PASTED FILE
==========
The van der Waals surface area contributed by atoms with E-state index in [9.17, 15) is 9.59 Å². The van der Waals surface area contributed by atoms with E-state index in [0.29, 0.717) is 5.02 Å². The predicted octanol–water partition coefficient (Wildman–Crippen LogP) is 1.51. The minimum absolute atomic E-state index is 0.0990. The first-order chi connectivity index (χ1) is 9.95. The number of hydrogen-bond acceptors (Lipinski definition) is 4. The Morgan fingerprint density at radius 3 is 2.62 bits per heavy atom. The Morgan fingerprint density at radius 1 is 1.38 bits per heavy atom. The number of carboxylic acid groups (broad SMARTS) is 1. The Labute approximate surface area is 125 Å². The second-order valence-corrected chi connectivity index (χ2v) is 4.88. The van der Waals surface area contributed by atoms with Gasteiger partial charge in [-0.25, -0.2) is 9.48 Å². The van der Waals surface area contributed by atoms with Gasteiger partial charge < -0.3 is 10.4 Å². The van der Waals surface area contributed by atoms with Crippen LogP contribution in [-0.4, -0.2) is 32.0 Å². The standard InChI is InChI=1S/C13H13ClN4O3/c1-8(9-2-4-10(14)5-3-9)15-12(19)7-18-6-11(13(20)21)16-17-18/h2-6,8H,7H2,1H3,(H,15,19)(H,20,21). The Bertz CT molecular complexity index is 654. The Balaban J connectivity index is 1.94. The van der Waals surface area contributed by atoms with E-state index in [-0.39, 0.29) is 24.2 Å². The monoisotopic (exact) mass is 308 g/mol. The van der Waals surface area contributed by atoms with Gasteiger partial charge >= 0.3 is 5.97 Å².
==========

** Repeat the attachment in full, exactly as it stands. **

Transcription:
The van der Waals surface area contributed by atoms with E-state index in [9.17, 15) is 9.59 Å². The van der Waals surface area contributed by atoms with E-state index in [0.29, 0.717) is 5.02 Å². The predicted octanol–water partition coefficient (Wildman–Crippen LogP) is 1.51. The minimum absolute atomic E-state index is 0.0990. The first-order chi connectivity index (χ1) is 9.95. The number of hydrogen-bond acceptors (Lipinski definition) is 4. The Morgan fingerprint density at radius 3 is 2.62 bits per heavy atom. The Morgan fingerprint density at radius 1 is 1.38 bits per heavy atom. The number of carboxylic acid groups (broad SMARTS) is 1. The Labute approximate surface area is 125 Å². The second-order valence-corrected chi connectivity index (χ2v) is 4.88. The van der Waals surface area contributed by atoms with Gasteiger partial charge in [-0.25, -0.2) is 9.48 Å². The van der Waals surface area contributed by atoms with Gasteiger partial charge < -0.3 is 10.4 Å². The van der Waals surface area contributed by atoms with Crippen LogP contribution in [-0.4, -0.2) is 32.0 Å². The standard InChI is InChI=1S/C13H13ClN4O3/c1-8(9-2-4-10(14)5-3-9)15-12(19)7-18-6-11(13(20)21)16-17-18/h2-6,8H,7H2,1H3,(H,15,19)(H,20,21). The Bertz CT molecular complexity index is 654. The Balaban J connectivity index is 1.94. The van der Waals surface area contributed by atoms with E-state index in [-0.39, 0.29) is 24.2 Å². The monoisotopic (exact) mass is 308 g/mol. The van der Waals surface area contributed by atoms with Gasteiger partial charge >= 0.3 is 5.97 Å².